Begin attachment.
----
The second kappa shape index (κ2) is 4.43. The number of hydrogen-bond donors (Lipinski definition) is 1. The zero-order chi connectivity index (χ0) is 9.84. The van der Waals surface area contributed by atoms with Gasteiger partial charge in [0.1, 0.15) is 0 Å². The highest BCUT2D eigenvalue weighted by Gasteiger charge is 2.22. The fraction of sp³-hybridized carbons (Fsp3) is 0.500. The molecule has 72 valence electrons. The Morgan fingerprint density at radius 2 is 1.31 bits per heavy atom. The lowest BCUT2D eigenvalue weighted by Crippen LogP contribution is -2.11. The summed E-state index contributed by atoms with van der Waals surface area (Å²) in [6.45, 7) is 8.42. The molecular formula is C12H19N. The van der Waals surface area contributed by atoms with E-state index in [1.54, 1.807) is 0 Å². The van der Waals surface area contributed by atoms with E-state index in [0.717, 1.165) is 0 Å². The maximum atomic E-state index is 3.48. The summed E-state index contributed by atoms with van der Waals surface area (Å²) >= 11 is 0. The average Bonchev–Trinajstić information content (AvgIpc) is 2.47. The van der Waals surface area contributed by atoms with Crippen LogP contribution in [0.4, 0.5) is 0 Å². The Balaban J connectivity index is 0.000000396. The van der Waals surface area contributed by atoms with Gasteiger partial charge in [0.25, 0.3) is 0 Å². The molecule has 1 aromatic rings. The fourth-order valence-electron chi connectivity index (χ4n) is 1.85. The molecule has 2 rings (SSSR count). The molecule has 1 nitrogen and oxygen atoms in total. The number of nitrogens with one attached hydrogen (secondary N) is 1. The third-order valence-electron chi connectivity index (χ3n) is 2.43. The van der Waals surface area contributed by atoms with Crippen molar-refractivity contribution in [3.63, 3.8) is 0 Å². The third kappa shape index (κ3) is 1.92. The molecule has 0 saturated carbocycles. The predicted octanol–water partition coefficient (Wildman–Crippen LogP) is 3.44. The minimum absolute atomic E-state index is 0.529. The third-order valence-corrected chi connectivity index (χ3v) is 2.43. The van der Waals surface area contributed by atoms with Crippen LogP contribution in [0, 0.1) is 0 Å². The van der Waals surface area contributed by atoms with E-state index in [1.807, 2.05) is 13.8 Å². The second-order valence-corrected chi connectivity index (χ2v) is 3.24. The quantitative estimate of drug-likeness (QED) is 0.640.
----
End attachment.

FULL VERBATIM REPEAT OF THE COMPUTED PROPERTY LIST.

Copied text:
The second kappa shape index (κ2) is 4.43. The number of hydrogen-bond donors (Lipinski definition) is 1. The zero-order chi connectivity index (χ0) is 9.84. The van der Waals surface area contributed by atoms with Gasteiger partial charge in [0.1, 0.15) is 0 Å². The highest BCUT2D eigenvalue weighted by Gasteiger charge is 2.22. The fraction of sp³-hybridized carbons (Fsp3) is 0.500. The molecule has 72 valence electrons. The Morgan fingerprint density at radius 2 is 1.31 bits per heavy atom. The lowest BCUT2D eigenvalue weighted by Crippen LogP contribution is -2.11. The summed E-state index contributed by atoms with van der Waals surface area (Å²) in [6.45, 7) is 8.42. The molecular formula is C12H19N. The van der Waals surface area contributed by atoms with E-state index in [1.54, 1.807) is 0 Å². The van der Waals surface area contributed by atoms with E-state index in [0.717, 1.165) is 0 Å². The maximum atomic E-state index is 3.48. The summed E-state index contributed by atoms with van der Waals surface area (Å²) >= 11 is 0. The average Bonchev–Trinajstić information content (AvgIpc) is 2.47. The van der Waals surface area contributed by atoms with Crippen LogP contribution in [0.4, 0.5) is 0 Å². The Balaban J connectivity index is 0.000000396. The van der Waals surface area contributed by atoms with Gasteiger partial charge in [0.25, 0.3) is 0 Å². The molecule has 1 aromatic rings. The fourth-order valence-electron chi connectivity index (χ4n) is 1.85. The molecule has 2 rings (SSSR count). The molecule has 1 nitrogen and oxygen atoms in total. The number of nitrogens with one attached hydrogen (secondary N) is 1. The third-order valence-electron chi connectivity index (χ3n) is 2.43. The van der Waals surface area contributed by atoms with Crippen molar-refractivity contribution in [3.63, 3.8) is 0 Å². The third kappa shape index (κ3) is 1.92. The molecule has 0 saturated carbocycles. The predicted octanol–water partition coefficient (Wildman–Crippen LogP) is 3.44. The minimum absolute atomic E-state index is 0.529. The third-order valence-corrected chi connectivity index (χ3v) is 2.43. The van der Waals surface area contributed by atoms with Crippen LogP contribution in [0, 0.1) is 0 Å². The van der Waals surface area contributed by atoms with E-state index in [1.807, 2.05) is 13.8 Å². The second-order valence-corrected chi connectivity index (χ2v) is 3.24. The quantitative estimate of drug-likeness (QED) is 0.640.